5 January 2012 Last updated at 10:43 ET, BBC News
Pentagon military review ‘will axe US troops’
The US is to axe thousands of troops as part of a far-reaching defence review aimed at coping with huge budget cuts over the next decade, officials say.
The changes – to be unveiled on Thursday – are likely to end a decades-old policy of maintaining the strength to fight two wars at once.
President Barack Obama will announce the plans with Defence Secretary Leon Panetta at the Pentagon on Thursday.
The Pentagon faces more than $450bn (£288bn) in cuts in the next 10 years.
Another $500bn in cuts could be looming at the beginning of 2013, after a congressional committee failed to act on finding budget savings last year.
Despite this Mr Obama, wary of the upcoming presidential election, is expected to emphasise that the US military budget is continuing to grow, albeit at a slower pace.
US officials have sought to portray the president as taking a deliberate approach to defence spending, insisting any troop reductions will be informed by a review of strategy by commanders.
White House spokesman Jay Carney described the planned cuts as “surgical”. The president is also reported to have been closely involved in the decision-making process.
No specific cuts or troop reduction figures will be announced on Thursday, reports say, but the White House said the review “will guide our budget priorities and decisions going forward”.
Reuters news agency says officials are considering a 10-15% reduction in the US Army and Marine Corps over 10 years – equivalent to tens of thousands of troops.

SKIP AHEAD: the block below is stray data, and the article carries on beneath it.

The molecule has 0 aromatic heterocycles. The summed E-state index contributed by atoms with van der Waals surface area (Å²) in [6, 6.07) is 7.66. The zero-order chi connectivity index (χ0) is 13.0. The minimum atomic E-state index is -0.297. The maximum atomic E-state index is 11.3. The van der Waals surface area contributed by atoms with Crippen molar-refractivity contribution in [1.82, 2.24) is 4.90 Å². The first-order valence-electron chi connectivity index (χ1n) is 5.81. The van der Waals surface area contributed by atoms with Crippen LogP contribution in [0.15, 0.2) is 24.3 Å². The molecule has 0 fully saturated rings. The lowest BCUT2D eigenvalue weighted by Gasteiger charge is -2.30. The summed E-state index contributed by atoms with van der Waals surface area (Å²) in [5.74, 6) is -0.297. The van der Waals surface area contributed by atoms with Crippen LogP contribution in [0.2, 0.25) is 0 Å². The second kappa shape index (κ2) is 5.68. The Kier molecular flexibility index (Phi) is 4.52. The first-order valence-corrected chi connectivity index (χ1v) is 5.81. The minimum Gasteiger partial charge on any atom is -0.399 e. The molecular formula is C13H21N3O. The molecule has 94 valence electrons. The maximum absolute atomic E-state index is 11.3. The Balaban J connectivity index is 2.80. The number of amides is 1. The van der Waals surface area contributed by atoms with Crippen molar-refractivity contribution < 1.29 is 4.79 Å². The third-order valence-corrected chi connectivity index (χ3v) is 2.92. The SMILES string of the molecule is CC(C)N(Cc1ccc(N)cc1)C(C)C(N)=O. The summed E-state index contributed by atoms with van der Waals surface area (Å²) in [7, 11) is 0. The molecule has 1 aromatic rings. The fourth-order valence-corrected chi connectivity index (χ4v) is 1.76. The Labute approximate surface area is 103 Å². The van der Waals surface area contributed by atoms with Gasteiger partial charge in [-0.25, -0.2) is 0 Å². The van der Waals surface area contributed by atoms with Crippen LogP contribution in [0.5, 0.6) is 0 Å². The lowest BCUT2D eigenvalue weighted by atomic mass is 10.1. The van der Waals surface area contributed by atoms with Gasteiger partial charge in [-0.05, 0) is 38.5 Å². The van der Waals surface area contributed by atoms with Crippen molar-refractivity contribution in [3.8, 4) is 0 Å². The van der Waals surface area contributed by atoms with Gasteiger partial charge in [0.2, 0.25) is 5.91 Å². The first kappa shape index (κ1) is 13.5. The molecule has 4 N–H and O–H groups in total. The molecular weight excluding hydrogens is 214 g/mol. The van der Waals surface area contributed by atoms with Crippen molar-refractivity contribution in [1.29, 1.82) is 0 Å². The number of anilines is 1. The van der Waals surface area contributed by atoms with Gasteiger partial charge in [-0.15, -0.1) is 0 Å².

Future in Asia
The US is expected to make several large long-term strategic changes as a result of budget pressures, including reducing the overall number of ground troops and strengthening air and naval power in Asia.
BBC diplomatic correspondent Jonathan Marcus says more US troops are likely to be brought home from Europe.
Our correspondent says the focus for the future looks to be on what the Pentagon calls “the Air-Sea Battle” – the creation of forces capable of containing a rising military player in the Asia-Pacific region. He says it is clearly China that the US officials are thinking of.
Defence Secretary Leon Panetta made clear last autumn that Asia would be central to US security strategy, including countering China’s influence in the region, describing the Pacific as a “key priority”.
Backing away from a potential two-war footing has been debated in the Pentagon for years.
In June 2001, then-Defence Secretary Donald Rumsfeld told Congress the two-war strategy was “not working”.
And when the US was in fact fighting two wars – in Iraq and Afghanistan – the military suffered a shortage of manpower.
The expected change in strategy would prepare the US to fight one war while waging a holding operation elsewhere to “spoil” a second threat.
Officials say they are using recent examples to guide their decisions.
“As Libya showed, you don’t necessarily have to have boots on the ground all the time,” an unnamed official told Reuters. “We are refining our strategy to something that is more realistic.”
Yet many of the Nato allies in Libya are facing similarly tight defence budgets, and Mr Obama is likely to face criticism from defence hawks in Congress, including Republicans and those seeking to challenge him for the presidency in November.